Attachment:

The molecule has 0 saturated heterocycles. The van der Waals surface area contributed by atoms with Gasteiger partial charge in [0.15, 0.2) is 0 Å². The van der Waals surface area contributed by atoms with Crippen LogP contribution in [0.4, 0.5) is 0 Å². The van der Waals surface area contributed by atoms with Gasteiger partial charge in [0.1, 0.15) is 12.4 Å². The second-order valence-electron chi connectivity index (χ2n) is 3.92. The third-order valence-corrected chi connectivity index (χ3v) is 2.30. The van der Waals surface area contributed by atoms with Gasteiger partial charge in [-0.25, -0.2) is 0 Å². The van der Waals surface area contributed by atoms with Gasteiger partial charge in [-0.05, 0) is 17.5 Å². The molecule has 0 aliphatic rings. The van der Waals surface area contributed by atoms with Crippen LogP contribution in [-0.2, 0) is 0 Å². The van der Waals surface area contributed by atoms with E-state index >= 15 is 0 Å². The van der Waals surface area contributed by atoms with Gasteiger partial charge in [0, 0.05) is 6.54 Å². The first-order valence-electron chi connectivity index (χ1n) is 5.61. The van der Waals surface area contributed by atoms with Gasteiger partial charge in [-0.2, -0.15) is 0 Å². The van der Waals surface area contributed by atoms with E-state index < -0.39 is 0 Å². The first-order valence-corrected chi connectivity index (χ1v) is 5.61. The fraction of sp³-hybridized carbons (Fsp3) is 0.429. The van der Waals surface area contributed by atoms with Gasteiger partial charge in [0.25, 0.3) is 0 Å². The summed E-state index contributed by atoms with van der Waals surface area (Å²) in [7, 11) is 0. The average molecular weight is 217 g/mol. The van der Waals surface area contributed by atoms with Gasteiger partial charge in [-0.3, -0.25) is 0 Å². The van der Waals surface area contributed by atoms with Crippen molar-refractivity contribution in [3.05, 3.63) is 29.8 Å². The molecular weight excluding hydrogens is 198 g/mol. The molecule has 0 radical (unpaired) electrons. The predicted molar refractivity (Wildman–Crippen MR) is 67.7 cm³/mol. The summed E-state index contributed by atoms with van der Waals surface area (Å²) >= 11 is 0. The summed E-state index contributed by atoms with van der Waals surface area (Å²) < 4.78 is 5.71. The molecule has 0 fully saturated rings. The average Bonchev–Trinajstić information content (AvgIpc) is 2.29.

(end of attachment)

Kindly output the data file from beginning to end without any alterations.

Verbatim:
The molecule has 0 saturated heterocycles. The van der Waals surface area contributed by atoms with Gasteiger partial charge in [0.15, 0.2) is 0 Å². The van der Waals surface area contributed by atoms with Crippen LogP contribution in [0.4, 0.5) is 0 Å². The van der Waals surface area contributed by atoms with Gasteiger partial charge in [0.1, 0.15) is 12.4 Å². The second-order valence-electron chi connectivity index (χ2n) is 3.92. The third-order valence-corrected chi connectivity index (χ3v) is 2.30. The van der Waals surface area contributed by atoms with Gasteiger partial charge in [-0.25, -0.2) is 0 Å². The van der Waals surface area contributed by atoms with Gasteiger partial charge in [-0.05, 0) is 17.5 Å². The molecule has 0 aliphatic rings. The van der Waals surface area contributed by atoms with Crippen LogP contribution in [-0.2, 0) is 0 Å². The van der Waals surface area contributed by atoms with E-state index >= 15 is 0 Å². The van der Waals surface area contributed by atoms with Gasteiger partial charge in [0, 0.05) is 6.54 Å². The first-order valence-electron chi connectivity index (χ1n) is 5.61. The van der Waals surface area contributed by atoms with Gasteiger partial charge in [-0.2, -0.15) is 0 Å². The van der Waals surface area contributed by atoms with E-state index < -0.39 is 0 Å². The first-order valence-corrected chi connectivity index (χ1v) is 5.61. The fraction of sp³-hybridized carbons (Fsp3) is 0.429. The van der Waals surface area contributed by atoms with Gasteiger partial charge in [0.25, 0.3) is 0 Å². The summed E-state index contributed by atoms with van der Waals surface area (Å²) in [7, 11) is 0. The average molecular weight is 217 g/mol. The van der Waals surface area contributed by atoms with Gasteiger partial charge in [-0.3, -0.25) is 0 Å². The van der Waals surface area contributed by atoms with Crippen molar-refractivity contribution in [3.05, 3.63) is 29.8 Å². The molecular weight excluding hydrogens is 198 g/mol. The molecule has 0 radical (unpaired) electrons. The predicted molar refractivity (Wildman–Crippen MR) is 67.7 cm³/mol. The summed E-state index contributed by atoms with van der Waals surface area (Å²) >= 11 is 0. The summed E-state index contributed by atoms with van der Waals surface area (Å²) < 4.78 is 5.71. The molecule has 0 fully saturated rings. The average Bonchev–Trinajstić information content (AvgIpc) is 2.29.